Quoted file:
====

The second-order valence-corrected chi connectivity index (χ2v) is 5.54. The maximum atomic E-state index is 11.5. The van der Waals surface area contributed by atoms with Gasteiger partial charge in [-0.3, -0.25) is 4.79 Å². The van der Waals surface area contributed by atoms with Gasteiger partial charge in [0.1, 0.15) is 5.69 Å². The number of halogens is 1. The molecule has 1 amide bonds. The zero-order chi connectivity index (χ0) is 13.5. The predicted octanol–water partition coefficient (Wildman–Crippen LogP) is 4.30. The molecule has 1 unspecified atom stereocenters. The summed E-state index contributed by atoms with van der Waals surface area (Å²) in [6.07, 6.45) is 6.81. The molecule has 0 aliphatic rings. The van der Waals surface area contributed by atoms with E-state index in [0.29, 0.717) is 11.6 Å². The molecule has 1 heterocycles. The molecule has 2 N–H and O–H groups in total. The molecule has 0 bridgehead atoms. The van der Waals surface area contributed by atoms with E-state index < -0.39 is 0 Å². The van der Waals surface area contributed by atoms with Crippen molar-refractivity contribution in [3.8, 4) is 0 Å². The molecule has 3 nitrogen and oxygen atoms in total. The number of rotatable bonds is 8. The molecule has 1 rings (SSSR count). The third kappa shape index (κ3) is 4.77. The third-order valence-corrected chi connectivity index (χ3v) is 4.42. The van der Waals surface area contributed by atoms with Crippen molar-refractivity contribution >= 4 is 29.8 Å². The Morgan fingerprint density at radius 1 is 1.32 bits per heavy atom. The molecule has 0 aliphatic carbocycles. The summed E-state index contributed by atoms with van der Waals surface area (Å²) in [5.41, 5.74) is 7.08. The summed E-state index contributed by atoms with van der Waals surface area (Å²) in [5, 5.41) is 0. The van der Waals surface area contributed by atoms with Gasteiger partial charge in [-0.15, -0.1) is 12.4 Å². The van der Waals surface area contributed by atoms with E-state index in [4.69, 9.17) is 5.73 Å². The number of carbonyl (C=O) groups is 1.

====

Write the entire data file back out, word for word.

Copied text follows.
The second-order valence-corrected chi connectivity index (χ2v) is 5.54. The maximum atomic E-state index is 11.5. The van der Waals surface area contributed by atoms with Gasteiger partial charge in [-0.3, -0.25) is 4.79 Å². The van der Waals surface area contributed by atoms with Gasteiger partial charge in [0.1, 0.15) is 5.69 Å². The number of halogens is 1. The molecule has 1 amide bonds. The zero-order chi connectivity index (χ0) is 13.5. The predicted octanol–water partition coefficient (Wildman–Crippen LogP) is 4.30. The molecule has 1 unspecified atom stereocenters. The summed E-state index contributed by atoms with van der Waals surface area (Å²) in [6.07, 6.45) is 6.81. The molecule has 0 aliphatic rings. The van der Waals surface area contributed by atoms with E-state index in [0.29, 0.717) is 11.6 Å². The molecule has 1 heterocycles. The molecule has 2 N–H and O–H groups in total. The molecule has 0 bridgehead atoms. The van der Waals surface area contributed by atoms with E-state index < -0.39 is 0 Å². The van der Waals surface area contributed by atoms with Crippen molar-refractivity contribution in [3.8, 4) is 0 Å². The molecule has 3 nitrogen and oxygen atoms in total. The number of rotatable bonds is 8. The molecule has 1 rings (SSSR count). The third kappa shape index (κ3) is 4.77. The third-order valence-corrected chi connectivity index (χ3v) is 4.42. The van der Waals surface area contributed by atoms with Crippen molar-refractivity contribution >= 4 is 29.8 Å². The Morgan fingerprint density at radius 1 is 1.32 bits per heavy atom. The molecule has 0 aliphatic carbocycles. The summed E-state index contributed by atoms with van der Waals surface area (Å²) in [5.41, 5.74) is 7.08. The summed E-state index contributed by atoms with van der Waals surface area (Å²) in [5, 5.41) is 0. The van der Waals surface area contributed by atoms with Gasteiger partial charge in [-0.15, -0.1) is 12.4 Å². The van der Waals surface area contributed by atoms with E-state index in [4.69, 9.17) is 5.73 Å². The number of carbonyl (C=O) groups is 1.